USAfrica: Cement companies claim significant losses in foreign currency.


Cement companies claim significant losses in foreign currency.

Between January and June 2022, the Nigerian industrial sector borrowed $4.4 billion from the Central Bank of Nigeria (CBN) to pay its import bills, making up about half of the entire amount the central bank distributed to seven sectors during the same time period.

This is according to the data gathered from CBN’s sectorial use of foreign exchange, as sourced by USAfrica.

Major industrial firms in the Nigerian economy have lamented the lack of foreign exchange in the meantime. The three listed cement producers in the nation experienced around N78 billion in foreign exchange losses between January and September 2022 as a result of this problem.

Looking through the CBN data: In the first half of the year, the apex bank assisted with a total of $8.89 billion to seven sectors of the economy to finance their import requirements. This is 55.4% more than the $5.72 billion spent during the same period in 2021.

The largest portion went to the industrial sector, which earned $4.44 billion, or 49.9% of the total. In comparison to H1 2021, when the industrial sector received $2.27 billion, the amount received by businesses during the review period was 95.5% greater.

Produced goods came in second with $1.86 billion, accounting for 20.93% of the total, followed by manufactured goods with $1.21 billion, accounting for 13.56%.

Oil ($700.6 million), minerals ($291.7 million), and transportation ($274.1 million) are also on the list, with agriculture receiving the least at $121.17 million.

Analysis of Companies’ FX Deficits: In the first nine months under examination, Dangote Cement, BUA Cement, and Lafarge Africa collectively suffered forex losses totaling N78.62 billion accordingly to the data gathered from CBN.

It climbed by a staggering 699.1% year-over-year, in contrast to the corresponding time in 2021 when they posted an overall loss of N9.84 billion.

The biggest gain in numbers was seen at BUA Cement, which went from N295 million to N5.26 billion. Dangote Cement, on the other hand, had the largest loss, at N72.39 billion, compared to N8.32 billion the year before.

Lafarge Africa, meanwhile, was able to post a lower foreign exchange loss than it did last year, with its loss falling by 21% from N1.22 billion in the first nine months of 2021 to N967.29 million in the reviewed period.

Due to the ongoing and intense demand for dollars, there has been significant volatility in the Nigerian currency rate and this causes losses in the industry.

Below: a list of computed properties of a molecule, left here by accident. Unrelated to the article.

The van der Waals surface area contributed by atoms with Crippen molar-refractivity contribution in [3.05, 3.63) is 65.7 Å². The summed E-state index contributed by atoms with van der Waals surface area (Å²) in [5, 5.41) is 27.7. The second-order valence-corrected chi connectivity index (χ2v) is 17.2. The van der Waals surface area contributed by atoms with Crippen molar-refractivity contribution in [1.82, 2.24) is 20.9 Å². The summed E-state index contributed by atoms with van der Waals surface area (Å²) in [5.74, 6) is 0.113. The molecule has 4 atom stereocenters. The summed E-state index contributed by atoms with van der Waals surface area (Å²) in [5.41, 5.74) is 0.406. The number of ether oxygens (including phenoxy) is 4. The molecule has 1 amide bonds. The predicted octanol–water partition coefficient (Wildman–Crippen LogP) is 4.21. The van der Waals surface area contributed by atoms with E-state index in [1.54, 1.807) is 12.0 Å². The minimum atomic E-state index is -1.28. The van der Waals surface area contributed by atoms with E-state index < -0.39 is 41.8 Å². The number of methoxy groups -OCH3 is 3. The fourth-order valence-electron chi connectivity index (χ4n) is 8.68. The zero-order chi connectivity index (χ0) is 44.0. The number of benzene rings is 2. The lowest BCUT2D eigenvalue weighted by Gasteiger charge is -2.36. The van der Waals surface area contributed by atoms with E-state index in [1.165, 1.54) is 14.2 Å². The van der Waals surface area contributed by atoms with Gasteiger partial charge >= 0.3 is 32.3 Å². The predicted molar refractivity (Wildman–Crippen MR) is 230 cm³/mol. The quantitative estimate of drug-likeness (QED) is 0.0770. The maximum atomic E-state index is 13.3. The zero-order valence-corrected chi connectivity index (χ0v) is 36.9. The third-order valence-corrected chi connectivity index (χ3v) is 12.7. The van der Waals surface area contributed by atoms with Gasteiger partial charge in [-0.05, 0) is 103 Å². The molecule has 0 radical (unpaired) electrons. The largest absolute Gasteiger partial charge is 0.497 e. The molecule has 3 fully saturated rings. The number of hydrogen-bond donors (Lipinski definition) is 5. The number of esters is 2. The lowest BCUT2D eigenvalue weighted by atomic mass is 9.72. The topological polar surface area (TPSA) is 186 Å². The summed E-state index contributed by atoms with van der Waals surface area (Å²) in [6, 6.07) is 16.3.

Businesses in Nigeria continue to be negatively impacted by the sustained volatility of the exchange rate, despite the fact that the increase can be attributed to factors such as Nigerians’ decision to diversify against inflation, increased demand as a result of the “JAPA syndrome,” strengthening of the US dollar against emerging currencies, a downturn in crude export earnings, and global inflation among others.

Following a brief assessment of the companies’ notes to the accounts, BUA Cement observed that the significant increase in its FX loss is due to the significant difference between the auction bid and the I&E rates. The lack of foreign inflows, with FPIs and FDIs at historic lows, has also been a problem for the CBN.

Dangote Cement stated at the presentation of its nine-month results that the increase in its exchange losses was a result of the weakening of various Pan-African countries’ currencies.

The continual intervention by the CBN in the Investors and Exporters window, which has kept the currency rate in a managed floating state, has caused Nigeria’s foreign reserve to lose nearly $3.2 billion year to date. The CBN claims that between January and June 2022, it provided the I&E, SME, and Invisibles with a total of $7.74 billion.

How has the naira performed so far this year? The naira has performed poorly compared to other major currencies, especially the US dollar. The exchange rate has declined from an average of N416/$1 reported last year to around N440/$1 in the official Investors and Exporters window.

Similarly, the black market naira has weakened, reaching a record low of N900/$ last month. The US dollar was depreciating by 29.4% as of Tuesday, November 15th 2022, trading at an average rate of N800, down from N595/$ at the start of the year.

The exchange rate in the peer-to-peer (P2P) cryptocurrency exchange market has also acted similarly to the black market; it is currently trading at an average of N795 to $1.

In order to pay their import costs, manufacturing enterprises operating in Nigeria are now getting creative about where they may find foreign exchange because they are unable to obtain enough of it through the legitimate market.

While some businesses have been able to earn dollars by exporting their products to other nations, many have been forced to source dollars at a higher rate on the parallel market, which has increased operating costs and forced them to either increase prices for their products or decrease their profit margins.

Since ceasing to sell foreign exchange to Bureau De Change operators in July 2021, the CBN has increased the amount of foreign exchange it sells to businesses and the I&E window. However, the corporations’ demand exceeds the supply, which results in increased FX expenses for them. BUA Cement hinted at obtaining foreign exchange through other routes at higher rates in its Q3 report presentation.


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